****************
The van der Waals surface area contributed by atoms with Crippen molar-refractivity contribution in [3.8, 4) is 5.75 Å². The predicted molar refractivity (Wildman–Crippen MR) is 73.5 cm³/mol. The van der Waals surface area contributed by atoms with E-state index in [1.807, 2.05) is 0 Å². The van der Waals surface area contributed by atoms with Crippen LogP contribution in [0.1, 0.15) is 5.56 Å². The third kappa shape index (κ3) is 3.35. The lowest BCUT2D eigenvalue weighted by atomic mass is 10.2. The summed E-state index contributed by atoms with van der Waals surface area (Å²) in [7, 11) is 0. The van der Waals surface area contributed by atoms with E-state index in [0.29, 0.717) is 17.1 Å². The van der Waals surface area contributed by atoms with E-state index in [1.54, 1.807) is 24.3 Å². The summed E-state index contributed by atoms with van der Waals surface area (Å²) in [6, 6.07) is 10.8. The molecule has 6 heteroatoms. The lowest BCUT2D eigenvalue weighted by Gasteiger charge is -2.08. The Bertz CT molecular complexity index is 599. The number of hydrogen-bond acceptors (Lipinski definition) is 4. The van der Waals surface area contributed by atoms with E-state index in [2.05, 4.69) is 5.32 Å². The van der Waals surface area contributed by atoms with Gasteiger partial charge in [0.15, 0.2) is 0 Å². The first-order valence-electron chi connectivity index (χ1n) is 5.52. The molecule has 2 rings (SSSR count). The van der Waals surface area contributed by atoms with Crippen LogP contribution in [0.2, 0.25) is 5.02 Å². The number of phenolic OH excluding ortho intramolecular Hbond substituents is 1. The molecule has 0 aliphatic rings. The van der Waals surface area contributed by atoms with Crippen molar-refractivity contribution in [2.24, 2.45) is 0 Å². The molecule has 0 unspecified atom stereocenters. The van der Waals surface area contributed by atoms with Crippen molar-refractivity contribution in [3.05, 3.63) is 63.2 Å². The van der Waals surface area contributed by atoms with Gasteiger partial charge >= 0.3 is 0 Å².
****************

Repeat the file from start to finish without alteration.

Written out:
The van der Waals surface area contributed by atoms with Crippen molar-refractivity contribution in [3.8, 4) is 5.75 Å². The predicted molar refractivity (Wildman–Crippen MR) is 73.5 cm³/mol. The van der Waals surface area contributed by atoms with E-state index in [1.807, 2.05) is 0 Å². The van der Waals surface area contributed by atoms with Crippen LogP contribution in [0.1, 0.15) is 5.56 Å². The third kappa shape index (κ3) is 3.35. The lowest BCUT2D eigenvalue weighted by atomic mass is 10.2. The summed E-state index contributed by atoms with van der Waals surface area (Å²) in [7, 11) is 0. The van der Waals surface area contributed by atoms with E-state index in [0.29, 0.717) is 17.1 Å². The van der Waals surface area contributed by atoms with E-state index in [1.54, 1.807) is 24.3 Å². The summed E-state index contributed by atoms with van der Waals surface area (Å²) in [6, 6.07) is 10.8. The molecule has 6 heteroatoms. The lowest BCUT2D eigenvalue weighted by Gasteiger charge is -2.08. The Bertz CT molecular complexity index is 599. The number of hydrogen-bond acceptors (Lipinski definition) is 4. The van der Waals surface area contributed by atoms with E-state index in [2.05, 4.69) is 5.32 Å². The van der Waals surface area contributed by atoms with Gasteiger partial charge in [0.15, 0.2) is 0 Å². The first-order valence-electron chi connectivity index (χ1n) is 5.52. The molecule has 2 rings (SSSR count). The van der Waals surface area contributed by atoms with Crippen LogP contribution in [0.2, 0.25) is 5.02 Å². The number of phenolic OH excluding ortho intramolecular Hbond substituents is 1. The molecule has 0 aliphatic rings. The van der Waals surface area contributed by atoms with Crippen molar-refractivity contribution in [2.24, 2.45) is 0 Å². The molecule has 0 unspecified atom stereocenters. The van der Waals surface area contributed by atoms with Crippen molar-refractivity contribution in [3.05, 3.63) is 63.2 Å². The van der Waals surface area contributed by atoms with Gasteiger partial charge >= 0.3 is 0 Å².